Imagine you own a piece of land that has significantly increased in value and is now ready for development. However, if you choose to subdivide the land, develop the resulting parcels, and then sell them at a substantial profit, be prepared for a potentially hefty tax bill.
In this situation, the tax regulations typically classify you as a real estate dealer. Consequently, your entire profit, including the amount attributed to the land’s appreciation before development, will be treated as high-taxed ordinary income, subject to a federal rate that could reach up to 37%. In addition, there’s a possibility of owing the 3.8% net investment income tax (NIIT), bringing your combined federal rate to as high as 40.8%. State income tax may also be a factor to consider in this scenario.
It would be better if you could arrange to pay lower long-term capital gain (LTCG) tax rates on at least part of the profit. The current maximum federal income tax rate on LTCGs is 20% or 23.8% if you owe the NIIT.
Potential Tax-Saving Solution
Thankfully, there’s a tax-saving strategy that allows favorable LTCG tax treatment for all pre-development appreciation in the land value. You must have held the land for more than one year for investment (as opposed to holding it as a real estate dealer).
The portion of your profit attributable to subsequent subdividing, development, and marketing activities will still be considered high-taxed ordinary income, because you’ll be considered a real estate dealer for that part of the process.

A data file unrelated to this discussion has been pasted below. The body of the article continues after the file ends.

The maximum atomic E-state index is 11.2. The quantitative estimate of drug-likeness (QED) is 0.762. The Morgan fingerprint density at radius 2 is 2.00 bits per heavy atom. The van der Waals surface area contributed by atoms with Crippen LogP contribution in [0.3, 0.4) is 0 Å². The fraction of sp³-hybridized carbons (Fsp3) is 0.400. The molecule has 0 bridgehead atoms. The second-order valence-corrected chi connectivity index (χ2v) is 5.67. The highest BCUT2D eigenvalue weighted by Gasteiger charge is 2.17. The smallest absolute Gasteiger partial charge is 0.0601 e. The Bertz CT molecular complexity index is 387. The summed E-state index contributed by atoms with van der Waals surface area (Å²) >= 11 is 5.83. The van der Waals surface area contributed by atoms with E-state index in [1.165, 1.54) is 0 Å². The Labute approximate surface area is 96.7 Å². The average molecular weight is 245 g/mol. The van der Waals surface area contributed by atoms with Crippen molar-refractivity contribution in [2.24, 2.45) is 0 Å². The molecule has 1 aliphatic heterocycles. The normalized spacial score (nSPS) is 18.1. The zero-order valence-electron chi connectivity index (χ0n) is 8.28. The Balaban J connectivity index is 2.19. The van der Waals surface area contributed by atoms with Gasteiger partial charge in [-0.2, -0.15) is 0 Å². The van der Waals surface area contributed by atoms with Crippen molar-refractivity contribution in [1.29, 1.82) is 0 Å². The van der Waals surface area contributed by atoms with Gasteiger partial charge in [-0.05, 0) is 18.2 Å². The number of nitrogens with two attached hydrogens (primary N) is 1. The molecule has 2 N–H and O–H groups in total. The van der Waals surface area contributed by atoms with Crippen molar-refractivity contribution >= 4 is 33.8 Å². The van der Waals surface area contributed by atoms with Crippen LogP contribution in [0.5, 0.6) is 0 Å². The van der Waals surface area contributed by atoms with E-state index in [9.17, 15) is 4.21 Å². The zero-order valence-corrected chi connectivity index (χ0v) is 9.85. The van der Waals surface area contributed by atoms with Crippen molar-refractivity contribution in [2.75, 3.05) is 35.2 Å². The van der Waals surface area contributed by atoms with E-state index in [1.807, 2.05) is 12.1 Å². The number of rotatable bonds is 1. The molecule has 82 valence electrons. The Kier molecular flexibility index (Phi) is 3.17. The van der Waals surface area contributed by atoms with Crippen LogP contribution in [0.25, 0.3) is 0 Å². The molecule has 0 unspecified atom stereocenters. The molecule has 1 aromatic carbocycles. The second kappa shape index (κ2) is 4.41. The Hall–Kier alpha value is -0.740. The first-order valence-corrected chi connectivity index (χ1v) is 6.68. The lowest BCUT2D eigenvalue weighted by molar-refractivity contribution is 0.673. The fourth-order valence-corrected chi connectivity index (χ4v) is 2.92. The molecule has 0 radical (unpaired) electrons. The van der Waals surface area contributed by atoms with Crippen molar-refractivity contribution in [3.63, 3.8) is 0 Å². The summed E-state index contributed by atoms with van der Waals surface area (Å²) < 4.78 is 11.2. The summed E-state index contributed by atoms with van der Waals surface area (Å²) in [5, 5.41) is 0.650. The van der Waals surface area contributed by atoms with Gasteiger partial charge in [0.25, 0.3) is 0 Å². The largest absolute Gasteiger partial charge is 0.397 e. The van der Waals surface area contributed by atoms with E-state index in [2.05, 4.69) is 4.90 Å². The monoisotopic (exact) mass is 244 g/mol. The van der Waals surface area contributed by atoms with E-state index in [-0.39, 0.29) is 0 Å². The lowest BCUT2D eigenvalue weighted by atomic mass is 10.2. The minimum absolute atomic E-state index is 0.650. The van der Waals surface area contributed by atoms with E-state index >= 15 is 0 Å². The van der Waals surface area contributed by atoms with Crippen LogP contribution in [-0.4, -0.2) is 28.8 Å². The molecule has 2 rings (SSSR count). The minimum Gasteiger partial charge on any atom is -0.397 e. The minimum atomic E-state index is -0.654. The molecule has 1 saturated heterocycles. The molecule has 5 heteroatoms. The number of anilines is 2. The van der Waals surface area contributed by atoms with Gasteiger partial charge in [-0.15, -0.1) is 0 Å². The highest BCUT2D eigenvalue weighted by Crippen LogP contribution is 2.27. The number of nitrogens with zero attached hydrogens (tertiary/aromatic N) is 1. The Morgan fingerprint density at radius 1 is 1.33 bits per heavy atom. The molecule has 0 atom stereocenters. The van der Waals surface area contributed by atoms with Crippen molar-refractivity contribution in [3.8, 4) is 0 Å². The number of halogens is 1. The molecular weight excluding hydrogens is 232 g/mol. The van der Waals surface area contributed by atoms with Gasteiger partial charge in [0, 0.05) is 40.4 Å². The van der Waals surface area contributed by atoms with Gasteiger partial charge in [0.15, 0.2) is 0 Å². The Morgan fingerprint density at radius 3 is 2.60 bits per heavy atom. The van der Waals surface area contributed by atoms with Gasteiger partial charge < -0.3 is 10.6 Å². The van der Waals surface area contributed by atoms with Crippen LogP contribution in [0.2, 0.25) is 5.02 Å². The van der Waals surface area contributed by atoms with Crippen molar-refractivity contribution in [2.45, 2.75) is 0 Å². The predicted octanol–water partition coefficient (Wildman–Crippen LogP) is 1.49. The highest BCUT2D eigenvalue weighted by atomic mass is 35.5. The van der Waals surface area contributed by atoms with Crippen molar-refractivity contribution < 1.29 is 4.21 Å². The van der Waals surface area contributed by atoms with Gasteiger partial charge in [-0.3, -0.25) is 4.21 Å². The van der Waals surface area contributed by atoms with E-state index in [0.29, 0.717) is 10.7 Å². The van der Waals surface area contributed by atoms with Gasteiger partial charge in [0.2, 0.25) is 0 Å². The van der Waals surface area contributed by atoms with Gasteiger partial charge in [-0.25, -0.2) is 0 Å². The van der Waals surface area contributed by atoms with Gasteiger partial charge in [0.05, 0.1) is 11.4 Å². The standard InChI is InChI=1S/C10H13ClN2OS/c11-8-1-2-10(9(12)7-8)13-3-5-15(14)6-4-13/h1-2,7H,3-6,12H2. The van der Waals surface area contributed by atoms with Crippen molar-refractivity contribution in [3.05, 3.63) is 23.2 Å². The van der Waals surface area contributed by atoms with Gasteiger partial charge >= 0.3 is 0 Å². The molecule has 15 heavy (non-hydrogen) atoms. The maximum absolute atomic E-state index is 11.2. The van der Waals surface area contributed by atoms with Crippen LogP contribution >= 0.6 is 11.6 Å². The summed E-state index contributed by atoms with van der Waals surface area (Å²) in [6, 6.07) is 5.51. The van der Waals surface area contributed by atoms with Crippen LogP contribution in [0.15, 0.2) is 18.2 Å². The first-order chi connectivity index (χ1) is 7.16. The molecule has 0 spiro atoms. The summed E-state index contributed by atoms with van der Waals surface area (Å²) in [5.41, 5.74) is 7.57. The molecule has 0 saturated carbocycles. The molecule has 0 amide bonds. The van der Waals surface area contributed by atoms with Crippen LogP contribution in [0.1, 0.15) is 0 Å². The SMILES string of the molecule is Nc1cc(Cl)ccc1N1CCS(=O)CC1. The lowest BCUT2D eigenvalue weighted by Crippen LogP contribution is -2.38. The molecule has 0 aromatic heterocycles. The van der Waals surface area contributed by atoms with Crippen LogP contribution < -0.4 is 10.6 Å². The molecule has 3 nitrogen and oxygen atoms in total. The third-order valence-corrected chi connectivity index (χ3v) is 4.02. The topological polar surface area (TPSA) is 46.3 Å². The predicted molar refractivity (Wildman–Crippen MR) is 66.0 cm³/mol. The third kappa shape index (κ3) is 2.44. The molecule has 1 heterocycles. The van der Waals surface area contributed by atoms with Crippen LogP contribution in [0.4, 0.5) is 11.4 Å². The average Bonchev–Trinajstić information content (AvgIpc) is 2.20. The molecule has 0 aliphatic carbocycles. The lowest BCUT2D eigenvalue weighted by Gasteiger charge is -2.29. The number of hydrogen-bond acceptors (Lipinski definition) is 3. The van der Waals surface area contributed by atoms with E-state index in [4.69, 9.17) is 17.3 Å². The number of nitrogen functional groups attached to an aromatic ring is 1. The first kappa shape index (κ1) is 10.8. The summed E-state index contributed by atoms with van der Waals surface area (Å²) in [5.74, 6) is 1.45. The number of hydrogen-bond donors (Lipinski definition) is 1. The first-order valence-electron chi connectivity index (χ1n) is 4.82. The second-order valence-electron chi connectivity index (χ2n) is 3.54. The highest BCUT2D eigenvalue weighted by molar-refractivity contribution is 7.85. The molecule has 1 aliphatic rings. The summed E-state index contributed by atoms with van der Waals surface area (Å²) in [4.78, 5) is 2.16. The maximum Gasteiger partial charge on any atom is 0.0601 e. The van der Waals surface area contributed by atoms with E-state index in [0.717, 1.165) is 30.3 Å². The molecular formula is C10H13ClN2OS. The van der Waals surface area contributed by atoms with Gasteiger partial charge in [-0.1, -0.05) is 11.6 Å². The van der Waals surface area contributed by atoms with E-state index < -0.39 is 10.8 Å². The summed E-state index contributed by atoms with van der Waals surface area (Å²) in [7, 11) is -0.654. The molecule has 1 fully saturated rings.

But if you can manage to pay a 20% or 23.8% federal income tax rate on a big chunk of your profit (the pre-development appreciation part), that’s something to celebrate.
Tax-Saving Three-Step Strategy
Here’s the three-step tax-saving strategy that could result in paying a smaller tax bill on your real estate development profits.
- Establish An S Corporation
If you individually own the appreciated land, you can establish an S corporation owned solely by you to function as the developer. If you own the land via a partnership, or via an LLC treated as a partnership for federal tax purposes, you and the other partners (LLC members) can form the S corp and receive corporate stock in proportion to your percentage partnership (LLC) interests.
- Sell The Land To The S Corp
Sell the appreciated land to the S corp for a price equal to the land’s pre-development fair market value. If necessary, you can arrange a sale that involves only a little cash and a big installment note the S corp owes you. The business will pay off the note with cash generated by selling off parcels after development. The sale to the S corp will trigger a LTCG eligible for the 20% or 23.8% rate as long as you held the land for investment and owned it for over one year.
- Develop The Property & Sell It Off
The S corp will subdivide and develop the property, market it, and sell it off. The profit from these activities will be higher-taxed ordinary income passed through to you as an S corp shareholder. If the profit is big, you’ll probably pay the maximum 37% federal rate (or 40.8% percent with the NIIT. However, the average tax rate on your total profit will be much lower, because a big part will be lower-taxed LTCG from pre-development appreciation.
Thanks to the tax treatment created by this S corp developer strategy, you can lock in favorable treatment for the land’s pre-development appreciation. That’s a huge tax-saving advantage if the land has gone up in value. Consult with us if you have questions or want more information.